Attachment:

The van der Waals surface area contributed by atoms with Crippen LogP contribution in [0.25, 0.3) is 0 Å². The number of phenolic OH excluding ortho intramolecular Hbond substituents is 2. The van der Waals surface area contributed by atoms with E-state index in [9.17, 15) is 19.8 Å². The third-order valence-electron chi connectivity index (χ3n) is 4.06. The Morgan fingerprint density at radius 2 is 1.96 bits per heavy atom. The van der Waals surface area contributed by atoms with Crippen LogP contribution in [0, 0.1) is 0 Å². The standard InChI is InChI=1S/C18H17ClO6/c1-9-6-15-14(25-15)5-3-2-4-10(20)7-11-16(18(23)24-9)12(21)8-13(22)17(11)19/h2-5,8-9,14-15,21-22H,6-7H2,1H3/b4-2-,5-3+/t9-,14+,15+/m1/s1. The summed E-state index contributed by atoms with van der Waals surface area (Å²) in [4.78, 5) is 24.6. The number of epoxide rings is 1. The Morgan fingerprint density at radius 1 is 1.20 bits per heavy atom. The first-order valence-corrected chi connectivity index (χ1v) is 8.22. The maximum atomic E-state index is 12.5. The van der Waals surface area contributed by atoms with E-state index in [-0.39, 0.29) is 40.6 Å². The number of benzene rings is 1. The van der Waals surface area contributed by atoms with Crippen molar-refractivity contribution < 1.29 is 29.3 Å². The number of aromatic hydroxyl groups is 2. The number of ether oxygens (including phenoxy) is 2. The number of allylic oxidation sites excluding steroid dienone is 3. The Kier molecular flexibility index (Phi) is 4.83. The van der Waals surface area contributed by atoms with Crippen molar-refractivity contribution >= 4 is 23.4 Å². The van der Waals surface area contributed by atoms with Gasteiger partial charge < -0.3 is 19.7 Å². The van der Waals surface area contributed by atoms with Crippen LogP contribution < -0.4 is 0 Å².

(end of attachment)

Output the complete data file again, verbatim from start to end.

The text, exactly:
The van der Waals surface area contributed by atoms with Crippen LogP contribution in [0.25, 0.3) is 0 Å². The number of phenolic OH excluding ortho intramolecular Hbond substituents is 2. The van der Waals surface area contributed by atoms with E-state index in [9.17, 15) is 19.8 Å². The third-order valence-electron chi connectivity index (χ3n) is 4.06. The Morgan fingerprint density at radius 2 is 1.96 bits per heavy atom. The van der Waals surface area contributed by atoms with Crippen LogP contribution in [0, 0.1) is 0 Å². The standard InChI is InChI=1S/C18H17ClO6/c1-9-6-15-14(25-15)5-3-2-4-10(20)7-11-16(18(23)24-9)12(21)8-13(22)17(11)19/h2-5,8-9,14-15,21-22H,6-7H2,1H3/b4-2-,5-3+/t9-,14+,15+/m1/s1. The summed E-state index contributed by atoms with van der Waals surface area (Å²) in [4.78, 5) is 24.6. The number of epoxide rings is 1. The Morgan fingerprint density at radius 1 is 1.20 bits per heavy atom. The first-order valence-corrected chi connectivity index (χ1v) is 8.22. The maximum atomic E-state index is 12.5. The van der Waals surface area contributed by atoms with E-state index in [-0.39, 0.29) is 40.6 Å². The number of benzene rings is 1. The van der Waals surface area contributed by atoms with Crippen molar-refractivity contribution < 1.29 is 29.3 Å². The number of aromatic hydroxyl groups is 2. The number of ether oxygens (including phenoxy) is 2. The number of allylic oxidation sites excluding steroid dienone is 3. The Kier molecular flexibility index (Phi) is 4.83. The van der Waals surface area contributed by atoms with Crippen molar-refractivity contribution >= 4 is 23.4 Å². The van der Waals surface area contributed by atoms with Gasteiger partial charge < -0.3 is 19.7 Å². The van der Waals surface area contributed by atoms with Crippen LogP contribution < -0.4 is 0 Å².